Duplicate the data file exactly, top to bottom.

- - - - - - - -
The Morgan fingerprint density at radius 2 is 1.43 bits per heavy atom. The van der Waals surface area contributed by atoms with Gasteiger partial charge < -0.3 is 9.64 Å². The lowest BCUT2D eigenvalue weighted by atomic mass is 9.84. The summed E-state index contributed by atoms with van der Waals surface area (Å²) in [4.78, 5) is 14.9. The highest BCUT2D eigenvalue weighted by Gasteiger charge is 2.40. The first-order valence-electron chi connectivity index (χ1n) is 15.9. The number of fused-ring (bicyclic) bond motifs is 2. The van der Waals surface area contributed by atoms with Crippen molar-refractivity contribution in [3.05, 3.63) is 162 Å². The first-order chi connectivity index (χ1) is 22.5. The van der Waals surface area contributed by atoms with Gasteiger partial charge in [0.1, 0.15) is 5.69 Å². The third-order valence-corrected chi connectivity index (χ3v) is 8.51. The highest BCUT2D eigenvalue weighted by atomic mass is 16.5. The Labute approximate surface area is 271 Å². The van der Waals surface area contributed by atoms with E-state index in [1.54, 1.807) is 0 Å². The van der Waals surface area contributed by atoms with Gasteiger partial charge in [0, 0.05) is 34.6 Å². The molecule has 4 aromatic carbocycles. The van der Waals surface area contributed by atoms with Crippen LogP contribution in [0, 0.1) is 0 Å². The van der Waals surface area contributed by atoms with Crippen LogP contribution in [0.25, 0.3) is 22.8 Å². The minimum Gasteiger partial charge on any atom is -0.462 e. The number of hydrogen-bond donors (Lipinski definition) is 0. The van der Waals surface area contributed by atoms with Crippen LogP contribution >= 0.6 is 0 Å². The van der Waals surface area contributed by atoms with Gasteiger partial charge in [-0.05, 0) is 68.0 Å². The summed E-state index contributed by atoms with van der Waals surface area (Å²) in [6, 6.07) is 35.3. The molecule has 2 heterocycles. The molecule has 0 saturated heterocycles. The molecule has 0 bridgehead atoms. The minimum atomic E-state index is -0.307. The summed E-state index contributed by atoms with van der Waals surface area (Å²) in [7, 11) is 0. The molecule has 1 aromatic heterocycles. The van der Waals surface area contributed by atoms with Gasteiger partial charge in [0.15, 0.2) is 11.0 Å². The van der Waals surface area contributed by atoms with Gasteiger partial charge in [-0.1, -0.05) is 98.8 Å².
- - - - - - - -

The Morgan fingerprint density at radius 2 is 1.43 bits per heavy atom. The van der Waals surface area contributed by atoms with Gasteiger partial charge < -0.3 is 9.64 Å². The lowest BCUT2D eigenvalue weighted by atomic mass is 9.84. The summed E-state index contributed by atoms with van der Waals surface area (Å²) in [4.78, 5) is 14.9. The highest BCUT2D eigenvalue weighted by Gasteiger charge is 2.40. The first-order valence-electron chi connectivity index (χ1n) is 15.9. The number of fused-ring (bicyclic) bond motifs is 2. The van der Waals surface area contributed by atoms with Crippen molar-refractivity contribution in [3.05, 3.63) is 162 Å². The first-order chi connectivity index (χ1) is 22.5. The van der Waals surface area contributed by atoms with Gasteiger partial charge in [0.1, 0.15) is 5.69 Å². The third-order valence-corrected chi connectivity index (χ3v) is 8.51. The highest BCUT2D eigenvalue weighted by atomic mass is 16.5. The Labute approximate surface area is 271 Å². The van der Waals surface area contributed by atoms with E-state index in [1.54, 1.807) is 0 Å². The van der Waals surface area contributed by atoms with Gasteiger partial charge in [0, 0.05) is 34.6 Å². The molecule has 4 aromatic carbocycles. The van der Waals surface area contributed by atoms with Crippen LogP contribution in [0, 0.1) is 0 Å². The van der Waals surface area contributed by atoms with Crippen LogP contribution in [0.25, 0.3) is 22.8 Å². The minimum Gasteiger partial charge on any atom is -0.462 e. The number of hydrogen-bond donors (Lipinski definition) is 0. The van der Waals surface area contributed by atoms with Crippen LogP contribution >= 0.6 is 0 Å². The van der Waals surface area contributed by atoms with Gasteiger partial charge in [-0.05, 0) is 68.0 Å². The summed E-state index contributed by atoms with van der Waals surface area (Å²) in [6, 6.07) is 35.3. The molecule has 2 heterocycles. The molecule has 0 saturated heterocycles. The molecule has 0 bridgehead atoms. The minimum atomic E-state index is -0.307. The summed E-state index contributed by atoms with van der Waals surface area (Å²) in [7, 11) is 0. The molecule has 1 aromatic heterocycles. The van der Waals surface area contributed by atoms with Gasteiger partial charge in [0.15, 0.2) is 11.0 Å². The van der Waals surface area contributed by atoms with Gasteiger partial charge in [-0.1, -0.05) is 98.8 Å².